In these matters we should not be afraid to posit a few bold questions: (1) Have the Russians understood the UFO as a “force” that might be summoned and commanded, as a sorcerer might summon and command a powerful demon? (2) Is there a logical path of development, from successful experiments with telepathy, to interactions with “telepaths” piloting UFOs? (3) Could the prospect of alien contact be exploited politically to discredit capitalism, or to overturn civilization itself?
In this context it is worth returning to Charles Upton’s comments, where he wrote, “UFOs represent a mass psychic invasion of the most alarming nature, requiring an immediate and militant response on the plane of spiritual warfare.”[xxii] According to Upton, “Alien contact represents an eruption into the material plane of subhuman forces from the subtle realm, whose goal is the dissolution of our world.”[xxiii] For those who understand communism, and the whole modern ideological tendency that flows around it, there arises a question: In terms of the dissolution of our world, is Moscow harnessing UFOs, or has Moscow been harnessed by UFOs?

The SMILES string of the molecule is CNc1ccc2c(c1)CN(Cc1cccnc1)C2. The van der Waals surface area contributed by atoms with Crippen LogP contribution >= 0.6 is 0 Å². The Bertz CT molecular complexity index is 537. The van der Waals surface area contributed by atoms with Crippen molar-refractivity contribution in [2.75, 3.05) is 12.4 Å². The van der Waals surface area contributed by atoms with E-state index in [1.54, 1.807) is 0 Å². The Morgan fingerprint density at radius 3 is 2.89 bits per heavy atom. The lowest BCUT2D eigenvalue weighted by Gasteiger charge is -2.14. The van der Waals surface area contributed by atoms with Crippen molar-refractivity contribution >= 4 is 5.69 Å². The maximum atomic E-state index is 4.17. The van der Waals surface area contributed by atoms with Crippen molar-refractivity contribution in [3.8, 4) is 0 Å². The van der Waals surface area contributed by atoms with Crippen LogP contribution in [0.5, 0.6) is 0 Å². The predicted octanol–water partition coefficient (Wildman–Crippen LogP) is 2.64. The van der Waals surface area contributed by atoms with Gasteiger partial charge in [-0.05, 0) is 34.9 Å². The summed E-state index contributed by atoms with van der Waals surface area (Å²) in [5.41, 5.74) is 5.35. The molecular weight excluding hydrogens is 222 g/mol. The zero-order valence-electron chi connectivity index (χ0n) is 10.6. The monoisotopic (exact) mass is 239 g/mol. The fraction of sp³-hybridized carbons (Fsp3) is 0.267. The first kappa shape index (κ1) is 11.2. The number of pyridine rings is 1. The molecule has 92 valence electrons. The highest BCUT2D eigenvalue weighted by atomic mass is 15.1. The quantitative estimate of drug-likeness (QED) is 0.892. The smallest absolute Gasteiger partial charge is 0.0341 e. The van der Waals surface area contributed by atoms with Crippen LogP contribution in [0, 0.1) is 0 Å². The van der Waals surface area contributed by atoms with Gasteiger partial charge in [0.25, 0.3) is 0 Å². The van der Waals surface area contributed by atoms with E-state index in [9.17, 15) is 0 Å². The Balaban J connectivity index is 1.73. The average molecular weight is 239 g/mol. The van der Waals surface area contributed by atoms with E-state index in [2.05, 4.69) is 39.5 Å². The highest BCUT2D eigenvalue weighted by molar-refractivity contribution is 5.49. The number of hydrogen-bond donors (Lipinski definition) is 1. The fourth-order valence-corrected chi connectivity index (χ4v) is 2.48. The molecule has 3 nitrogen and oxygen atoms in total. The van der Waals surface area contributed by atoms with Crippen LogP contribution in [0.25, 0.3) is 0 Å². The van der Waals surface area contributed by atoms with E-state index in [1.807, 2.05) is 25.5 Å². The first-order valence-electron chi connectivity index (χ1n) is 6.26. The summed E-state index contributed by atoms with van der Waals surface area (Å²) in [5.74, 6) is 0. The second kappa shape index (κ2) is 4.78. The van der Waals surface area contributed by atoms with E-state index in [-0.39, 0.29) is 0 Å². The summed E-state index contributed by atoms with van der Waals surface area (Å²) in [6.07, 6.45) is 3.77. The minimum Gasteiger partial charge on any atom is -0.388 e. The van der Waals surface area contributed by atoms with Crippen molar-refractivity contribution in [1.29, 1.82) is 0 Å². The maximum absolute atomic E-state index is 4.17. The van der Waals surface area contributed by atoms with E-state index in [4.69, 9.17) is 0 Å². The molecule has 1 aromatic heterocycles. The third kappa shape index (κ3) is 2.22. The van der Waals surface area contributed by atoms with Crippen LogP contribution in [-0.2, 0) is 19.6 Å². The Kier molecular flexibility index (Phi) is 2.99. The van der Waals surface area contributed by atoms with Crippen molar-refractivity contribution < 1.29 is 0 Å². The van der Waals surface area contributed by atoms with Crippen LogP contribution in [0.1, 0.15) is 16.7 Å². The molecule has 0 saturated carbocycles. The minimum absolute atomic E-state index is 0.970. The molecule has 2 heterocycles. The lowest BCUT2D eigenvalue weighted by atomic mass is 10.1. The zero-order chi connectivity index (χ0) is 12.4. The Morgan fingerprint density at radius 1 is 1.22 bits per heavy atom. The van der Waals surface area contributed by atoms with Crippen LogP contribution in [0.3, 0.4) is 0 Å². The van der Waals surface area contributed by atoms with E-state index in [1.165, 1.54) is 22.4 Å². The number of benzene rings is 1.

What is a UFO alien, anyway? Is it a demon, a Jinn, a trickster spirit, an ultra-terrestrial from the “intelligent electromagnetic spectrum”? How does it happen that they are telepathic, like demons? How is it that they can materialize and dematerialize? Turning to Medieval sources, Thomas Aquinas, in his book On Evil, goes through several proofs that “devils have ethereal bodies joined to them by nature.”[xxiv] Summarizing Dionysius’ argument to the effect that “the evil in devils is ‘an irrational rage, a demented desire, and a shameless imagination,’” he notes that “these three things belong to the sensory part of the soul … and the sensory part of the soul does not exist apart from a body. Therefore, devils have bodies.”[xxv] Having bodies, and being rational creatures, it also follows that they would have tools; perhaps even machines, or inventive prowess. And if these “creatures” are more intelligent than men, what would be the limit of that prowess? Aquinas wrote, “For example, Calcidus says in his Commentary on the Timaeus: ‘Devils are rational animals, immortal, capable of experience in their soul, ethereal in their bodies.’ And Apuleius says in his work On the God of Socrates that devils are animals by their kind, capable of experience in their soul, rational of mind, ethereal of body, everlasting in time.” And Augustine brings this description of devils into the City of God. Therefore, devils have bodies joined to them by nature.”[xxvi]